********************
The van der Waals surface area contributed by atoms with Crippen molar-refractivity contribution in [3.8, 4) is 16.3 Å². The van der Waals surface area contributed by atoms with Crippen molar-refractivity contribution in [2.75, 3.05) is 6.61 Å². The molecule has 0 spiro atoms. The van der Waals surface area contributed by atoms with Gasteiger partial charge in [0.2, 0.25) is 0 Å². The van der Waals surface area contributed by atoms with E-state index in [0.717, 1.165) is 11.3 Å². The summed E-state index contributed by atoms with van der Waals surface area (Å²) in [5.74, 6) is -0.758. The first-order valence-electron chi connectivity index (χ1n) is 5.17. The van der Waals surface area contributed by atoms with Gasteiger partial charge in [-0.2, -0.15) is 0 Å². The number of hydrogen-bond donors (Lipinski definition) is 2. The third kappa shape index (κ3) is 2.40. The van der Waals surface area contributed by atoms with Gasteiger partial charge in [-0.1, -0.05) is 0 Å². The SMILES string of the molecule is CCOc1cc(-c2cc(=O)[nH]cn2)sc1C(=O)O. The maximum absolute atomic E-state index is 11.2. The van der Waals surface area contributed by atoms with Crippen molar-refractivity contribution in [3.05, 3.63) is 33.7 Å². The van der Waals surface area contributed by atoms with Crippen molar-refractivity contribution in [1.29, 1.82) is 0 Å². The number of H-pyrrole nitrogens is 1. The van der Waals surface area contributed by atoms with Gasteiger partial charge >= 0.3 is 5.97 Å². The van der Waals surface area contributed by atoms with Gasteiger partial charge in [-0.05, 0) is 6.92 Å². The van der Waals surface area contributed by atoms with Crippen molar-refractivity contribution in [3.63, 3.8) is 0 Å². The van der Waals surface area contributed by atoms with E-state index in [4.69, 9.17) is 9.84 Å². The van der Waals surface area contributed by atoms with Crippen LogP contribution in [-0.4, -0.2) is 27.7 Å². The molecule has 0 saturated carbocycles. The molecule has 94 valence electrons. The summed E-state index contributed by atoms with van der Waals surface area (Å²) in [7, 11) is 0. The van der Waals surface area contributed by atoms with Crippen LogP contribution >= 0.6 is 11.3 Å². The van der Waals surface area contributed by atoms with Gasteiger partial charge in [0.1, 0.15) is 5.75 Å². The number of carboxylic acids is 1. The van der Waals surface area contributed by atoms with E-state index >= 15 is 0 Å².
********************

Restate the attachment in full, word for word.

The van der Waals surface area contributed by atoms with Crippen molar-refractivity contribution in [3.8, 4) is 16.3 Å². The van der Waals surface area contributed by atoms with Crippen molar-refractivity contribution in [2.75, 3.05) is 6.61 Å². The molecule has 0 spiro atoms. The van der Waals surface area contributed by atoms with Gasteiger partial charge in [0.2, 0.25) is 0 Å². The van der Waals surface area contributed by atoms with E-state index in [0.717, 1.165) is 11.3 Å². The summed E-state index contributed by atoms with van der Waals surface area (Å²) in [5.74, 6) is -0.758. The first-order valence-electron chi connectivity index (χ1n) is 5.17. The van der Waals surface area contributed by atoms with Gasteiger partial charge in [-0.2, -0.15) is 0 Å². The number of hydrogen-bond donors (Lipinski definition) is 2. The third kappa shape index (κ3) is 2.40. The van der Waals surface area contributed by atoms with Gasteiger partial charge in [-0.1, -0.05) is 0 Å². The SMILES string of the molecule is CCOc1cc(-c2cc(=O)[nH]cn2)sc1C(=O)O. The maximum absolute atomic E-state index is 11.2. The van der Waals surface area contributed by atoms with Crippen molar-refractivity contribution in [3.05, 3.63) is 33.7 Å². The van der Waals surface area contributed by atoms with Crippen molar-refractivity contribution in [1.29, 1.82) is 0 Å². The number of H-pyrrole nitrogens is 1. The van der Waals surface area contributed by atoms with Gasteiger partial charge >= 0.3 is 5.97 Å². The van der Waals surface area contributed by atoms with Gasteiger partial charge in [-0.05, 0) is 6.92 Å². The van der Waals surface area contributed by atoms with Crippen molar-refractivity contribution in [3.63, 3.8) is 0 Å². The van der Waals surface area contributed by atoms with E-state index in [4.69, 9.17) is 9.84 Å². The van der Waals surface area contributed by atoms with Crippen LogP contribution in [-0.4, -0.2) is 27.7 Å². The molecule has 0 saturated carbocycles. The molecule has 94 valence electrons. The summed E-state index contributed by atoms with van der Waals surface area (Å²) in [7, 11) is 0. The van der Waals surface area contributed by atoms with Crippen LogP contribution >= 0.6 is 11.3 Å². The van der Waals surface area contributed by atoms with Gasteiger partial charge in [0.1, 0.15) is 5.75 Å². The number of carboxylic acids is 1. The van der Waals surface area contributed by atoms with E-state index >= 15 is 0 Å².